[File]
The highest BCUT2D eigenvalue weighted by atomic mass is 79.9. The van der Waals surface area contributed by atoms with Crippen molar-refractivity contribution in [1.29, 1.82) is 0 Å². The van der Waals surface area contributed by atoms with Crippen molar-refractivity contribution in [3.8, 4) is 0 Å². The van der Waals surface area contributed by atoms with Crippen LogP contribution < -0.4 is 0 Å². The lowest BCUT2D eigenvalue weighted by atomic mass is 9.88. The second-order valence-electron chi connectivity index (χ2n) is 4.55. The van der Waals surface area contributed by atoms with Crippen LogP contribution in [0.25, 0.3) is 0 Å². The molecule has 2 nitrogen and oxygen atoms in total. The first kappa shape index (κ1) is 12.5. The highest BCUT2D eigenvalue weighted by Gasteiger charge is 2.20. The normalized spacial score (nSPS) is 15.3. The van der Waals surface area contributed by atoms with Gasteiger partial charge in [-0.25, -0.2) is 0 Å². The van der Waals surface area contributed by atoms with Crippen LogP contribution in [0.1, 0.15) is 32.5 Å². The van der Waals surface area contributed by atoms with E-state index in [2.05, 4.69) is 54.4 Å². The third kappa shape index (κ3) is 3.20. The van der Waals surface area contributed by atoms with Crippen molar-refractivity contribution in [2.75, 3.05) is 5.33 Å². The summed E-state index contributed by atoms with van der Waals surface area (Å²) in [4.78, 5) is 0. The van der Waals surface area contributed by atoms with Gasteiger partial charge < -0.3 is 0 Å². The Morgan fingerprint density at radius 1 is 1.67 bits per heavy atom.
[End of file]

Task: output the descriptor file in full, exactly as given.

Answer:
The highest BCUT2D eigenvalue weighted by atomic mass is 79.9. The van der Waals surface area contributed by atoms with Crippen molar-refractivity contribution in [1.29, 1.82) is 0 Å². The van der Waals surface area contributed by atoms with Crippen molar-refractivity contribution in [3.8, 4) is 0 Å². The van der Waals surface area contributed by atoms with Crippen LogP contribution < -0.4 is 0 Å². The lowest BCUT2D eigenvalue weighted by atomic mass is 9.88. The second-order valence-electron chi connectivity index (χ2n) is 4.55. The van der Waals surface area contributed by atoms with Crippen LogP contribution in [0.25, 0.3) is 0 Å². The molecule has 2 nitrogen and oxygen atoms in total. The first kappa shape index (κ1) is 12.5. The highest BCUT2D eigenvalue weighted by Gasteiger charge is 2.20. The normalized spacial score (nSPS) is 15.3. The van der Waals surface area contributed by atoms with Gasteiger partial charge in [-0.25, -0.2) is 0 Å². The van der Waals surface area contributed by atoms with Crippen LogP contribution in [0.1, 0.15) is 32.5 Å². The van der Waals surface area contributed by atoms with E-state index in [2.05, 4.69) is 54.4 Å². The third kappa shape index (κ3) is 3.20. The van der Waals surface area contributed by atoms with Crippen molar-refractivity contribution in [2.75, 3.05) is 5.33 Å². The summed E-state index contributed by atoms with van der Waals surface area (Å²) in [4.78, 5) is 0. The van der Waals surface area contributed by atoms with Gasteiger partial charge < -0.3 is 0 Å². The Morgan fingerprint density at radius 1 is 1.67 bits per heavy atom.